At one point, there was even talk that fights could break out over the controversy. Some students said they would wear Black Lives Matter shirts; others said they would come to school bearing confederate flags.

That day at school, Havard told Fox 10 that administrators announced neither shirt would be allowed in class.

As the incidents escalated, local civil rights groups began to take notice, and the teens started plotting.

On Monday, nearly a week after Havard was first asked to change her black shirt for a white one, she and Santoyo joined eight other students in a walkout from their morning classes.

“Stand up,” they chanted while exiting the building, “fight back.”

They wore Black Lives Matter T-shirts and carried white signs with red lettering that said “vision for black lives.” In some photos, the teens raised their fists in the air, a symbol of solidarity.

“We’re not trying to start a race war,” Santoyo told the Republic. “We’re trying to end one.”

The students were joined by their parents, and local politicians and civil rights groups voiced support for their cause.

Havard’s mother, Roxanne, embraced her daughter before addressing the small crowd outside the school Monday, according to the Republic.

“When they wear their shirts that say Black Lives Matter, they’re just telling you that their lives matter, too,” Roxanne Havard said.

“They have made death threats to the students here on Snapchat, Facebook, social media,” Roxanne Havard said. “The students that have made these threats have not had any consequences.”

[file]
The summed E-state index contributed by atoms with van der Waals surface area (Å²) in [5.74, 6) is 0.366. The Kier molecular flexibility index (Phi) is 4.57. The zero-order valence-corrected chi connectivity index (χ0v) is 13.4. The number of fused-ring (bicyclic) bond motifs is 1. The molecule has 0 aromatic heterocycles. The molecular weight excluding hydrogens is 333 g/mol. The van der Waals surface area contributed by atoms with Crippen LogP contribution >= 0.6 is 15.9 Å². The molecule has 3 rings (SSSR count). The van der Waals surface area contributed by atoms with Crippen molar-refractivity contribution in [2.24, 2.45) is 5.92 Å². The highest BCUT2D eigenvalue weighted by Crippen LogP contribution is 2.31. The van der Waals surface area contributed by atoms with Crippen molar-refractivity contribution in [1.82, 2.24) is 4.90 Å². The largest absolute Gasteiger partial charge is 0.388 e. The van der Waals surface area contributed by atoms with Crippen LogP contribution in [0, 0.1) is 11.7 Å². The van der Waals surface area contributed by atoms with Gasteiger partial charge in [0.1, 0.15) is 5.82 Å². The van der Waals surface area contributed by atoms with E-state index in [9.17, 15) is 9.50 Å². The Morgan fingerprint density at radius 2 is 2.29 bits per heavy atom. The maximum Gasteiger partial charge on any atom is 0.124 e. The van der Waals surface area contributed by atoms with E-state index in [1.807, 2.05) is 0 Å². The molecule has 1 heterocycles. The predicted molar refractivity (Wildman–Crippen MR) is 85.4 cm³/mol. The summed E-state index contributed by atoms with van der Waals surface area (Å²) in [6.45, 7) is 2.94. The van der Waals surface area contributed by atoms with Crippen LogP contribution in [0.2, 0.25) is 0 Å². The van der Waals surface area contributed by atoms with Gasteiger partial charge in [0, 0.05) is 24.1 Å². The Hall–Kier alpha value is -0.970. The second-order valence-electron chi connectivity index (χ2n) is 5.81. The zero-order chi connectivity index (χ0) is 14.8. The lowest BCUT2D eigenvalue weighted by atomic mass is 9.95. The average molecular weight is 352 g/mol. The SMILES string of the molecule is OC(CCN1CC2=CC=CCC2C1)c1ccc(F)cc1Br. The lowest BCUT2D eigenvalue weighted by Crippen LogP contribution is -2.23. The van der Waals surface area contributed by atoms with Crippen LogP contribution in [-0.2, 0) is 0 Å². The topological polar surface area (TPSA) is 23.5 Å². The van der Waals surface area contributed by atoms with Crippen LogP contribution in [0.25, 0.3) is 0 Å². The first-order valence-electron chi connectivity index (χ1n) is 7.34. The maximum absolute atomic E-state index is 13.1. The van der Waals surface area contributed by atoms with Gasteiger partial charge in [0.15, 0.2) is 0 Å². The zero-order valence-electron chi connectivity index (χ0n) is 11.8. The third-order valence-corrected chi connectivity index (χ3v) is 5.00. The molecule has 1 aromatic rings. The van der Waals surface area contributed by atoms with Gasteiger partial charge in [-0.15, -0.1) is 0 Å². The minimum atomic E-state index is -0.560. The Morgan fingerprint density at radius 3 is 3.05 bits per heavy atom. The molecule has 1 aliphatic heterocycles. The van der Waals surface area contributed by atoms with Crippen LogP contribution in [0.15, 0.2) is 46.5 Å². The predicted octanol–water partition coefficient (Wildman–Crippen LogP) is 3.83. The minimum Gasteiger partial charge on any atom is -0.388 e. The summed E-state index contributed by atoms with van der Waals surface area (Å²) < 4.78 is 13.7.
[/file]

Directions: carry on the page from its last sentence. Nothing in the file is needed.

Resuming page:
Representatives from Black Lives Matter Phoenix, the NAACP and the ACLU encouraged the students to voice their grievances in an intelligent, nonviolent way, the Republic reported, and Iisha Graves, a state congressional candidate, said she felt proud they were standing up for what they believed in.

Just after noon, the student returned to class.

The school administration would not answer specific questions about their dress code policies, according to local media, but did release a statement on its website explaining the dress code policy:

“The Buckeye Union High School District is committed to student learning and campus safety, and will continue to enforce school policy to ensure a safe and successful learning environment. In regards to the specific situation, the district strives to remain politically neutral while still allowing student expression. However, when these expressions interfere with the learning process and become a potential danger to students, they have to be addressed. We appreciate the community’s support and will make every effort to offer the best educational programs and opportunities for all students.”

The Buckeye Union school district further addressed the situation in another statement on its website and Facebook, this time focusing specifically on the protest and its aftermath. The district said it was working with its staff, local leaders and Black Lives Matter representatives to “turn the incident involving the … T-shirt from a negative situation into a positive learning experience.